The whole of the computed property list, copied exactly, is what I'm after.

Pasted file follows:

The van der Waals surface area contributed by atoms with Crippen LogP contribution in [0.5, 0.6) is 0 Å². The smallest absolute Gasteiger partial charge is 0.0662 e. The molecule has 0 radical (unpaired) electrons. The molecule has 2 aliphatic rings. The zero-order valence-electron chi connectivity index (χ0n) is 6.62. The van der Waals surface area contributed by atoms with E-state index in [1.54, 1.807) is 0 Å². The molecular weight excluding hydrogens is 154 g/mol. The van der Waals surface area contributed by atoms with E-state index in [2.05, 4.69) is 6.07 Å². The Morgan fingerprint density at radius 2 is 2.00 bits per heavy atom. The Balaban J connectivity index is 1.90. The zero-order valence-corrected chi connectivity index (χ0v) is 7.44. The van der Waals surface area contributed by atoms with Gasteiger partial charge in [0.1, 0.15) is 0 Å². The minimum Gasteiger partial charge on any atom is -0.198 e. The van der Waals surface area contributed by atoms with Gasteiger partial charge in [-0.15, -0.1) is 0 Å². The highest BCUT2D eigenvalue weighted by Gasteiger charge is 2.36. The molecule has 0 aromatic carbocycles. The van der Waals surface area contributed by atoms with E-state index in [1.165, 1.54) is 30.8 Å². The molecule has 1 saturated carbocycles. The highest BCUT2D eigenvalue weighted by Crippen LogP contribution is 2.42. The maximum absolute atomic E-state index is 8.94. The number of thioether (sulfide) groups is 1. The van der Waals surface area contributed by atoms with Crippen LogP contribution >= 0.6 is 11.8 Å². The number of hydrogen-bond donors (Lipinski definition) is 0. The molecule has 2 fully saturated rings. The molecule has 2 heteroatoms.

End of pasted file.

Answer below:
The van der Waals surface area contributed by atoms with Crippen LogP contribution in [0.5, 0.6) is 0 Å². The smallest absolute Gasteiger partial charge is 0.0662 e. The molecule has 0 radical (unpaired) electrons. The molecule has 2 aliphatic rings. The zero-order valence-electron chi connectivity index (χ0n) is 6.62. The van der Waals surface area contributed by atoms with E-state index in [1.54, 1.807) is 0 Å². The molecular weight excluding hydrogens is 154 g/mol. The van der Waals surface area contributed by atoms with E-state index in [2.05, 4.69) is 6.07 Å². The Morgan fingerprint density at radius 2 is 2.00 bits per heavy atom. The Balaban J connectivity index is 1.90. The zero-order valence-corrected chi connectivity index (χ0v) is 7.44. The van der Waals surface area contributed by atoms with Gasteiger partial charge in [0.1, 0.15) is 0 Å². The minimum Gasteiger partial charge on any atom is -0.198 e. The van der Waals surface area contributed by atoms with Gasteiger partial charge in [-0.15, -0.1) is 0 Å². The highest BCUT2D eigenvalue weighted by Gasteiger charge is 2.36. The molecule has 0 aromatic carbocycles. The van der Waals surface area contributed by atoms with E-state index in [1.165, 1.54) is 30.8 Å². The molecule has 1 saturated carbocycles. The highest BCUT2D eigenvalue weighted by Crippen LogP contribution is 2.42. The maximum absolute atomic E-state index is 8.94. The number of thioether (sulfide) groups is 1. The van der Waals surface area contributed by atoms with Crippen LogP contribution >= 0.6 is 11.8 Å². The number of hydrogen-bond donors (Lipinski definition) is 0. The molecule has 2 fully saturated rings. The molecule has 2 heteroatoms.